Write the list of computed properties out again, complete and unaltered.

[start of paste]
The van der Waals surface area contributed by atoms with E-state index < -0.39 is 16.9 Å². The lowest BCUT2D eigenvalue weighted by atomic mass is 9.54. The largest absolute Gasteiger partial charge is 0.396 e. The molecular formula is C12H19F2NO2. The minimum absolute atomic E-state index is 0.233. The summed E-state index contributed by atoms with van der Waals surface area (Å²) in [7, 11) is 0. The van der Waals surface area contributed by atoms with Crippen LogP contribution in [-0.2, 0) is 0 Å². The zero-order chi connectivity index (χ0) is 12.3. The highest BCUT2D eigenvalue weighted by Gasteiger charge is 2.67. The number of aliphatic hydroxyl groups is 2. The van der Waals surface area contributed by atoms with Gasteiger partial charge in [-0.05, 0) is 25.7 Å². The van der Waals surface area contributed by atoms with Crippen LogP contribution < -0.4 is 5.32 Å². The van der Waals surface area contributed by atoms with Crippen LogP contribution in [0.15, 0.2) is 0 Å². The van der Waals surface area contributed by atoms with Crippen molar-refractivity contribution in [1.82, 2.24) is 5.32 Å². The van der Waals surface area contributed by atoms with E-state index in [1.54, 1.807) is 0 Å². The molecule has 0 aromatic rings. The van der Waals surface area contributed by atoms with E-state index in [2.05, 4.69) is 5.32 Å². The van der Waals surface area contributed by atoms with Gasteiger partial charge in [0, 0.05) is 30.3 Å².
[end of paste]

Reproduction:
The van der Waals surface area contributed by atoms with E-state index < -0.39 is 16.9 Å². The lowest BCUT2D eigenvalue weighted by atomic mass is 9.54. The largest absolute Gasteiger partial charge is 0.396 e. The molecular formula is C12H19F2NO2. The minimum absolute atomic E-state index is 0.233. The summed E-state index contributed by atoms with van der Waals surface area (Å²) in [7, 11) is 0. The van der Waals surface area contributed by atoms with Crippen LogP contribution in [-0.2, 0) is 0 Å². The zero-order chi connectivity index (χ0) is 12.3. The highest BCUT2D eigenvalue weighted by Gasteiger charge is 2.67. The number of aliphatic hydroxyl groups is 2. The van der Waals surface area contributed by atoms with Gasteiger partial charge in [-0.05, 0) is 25.7 Å². The van der Waals surface area contributed by atoms with Crippen LogP contribution < -0.4 is 5.32 Å². The van der Waals surface area contributed by atoms with Crippen LogP contribution in [0.15, 0.2) is 0 Å². The van der Waals surface area contributed by atoms with Crippen molar-refractivity contribution in [1.82, 2.24) is 5.32 Å². The van der Waals surface area contributed by atoms with E-state index in [1.54, 1.807) is 0 Å². The molecule has 0 aromatic rings. The van der Waals surface area contributed by atoms with E-state index in [2.05, 4.69) is 5.32 Å². The van der Waals surface area contributed by atoms with Gasteiger partial charge in [0, 0.05) is 30.3 Å².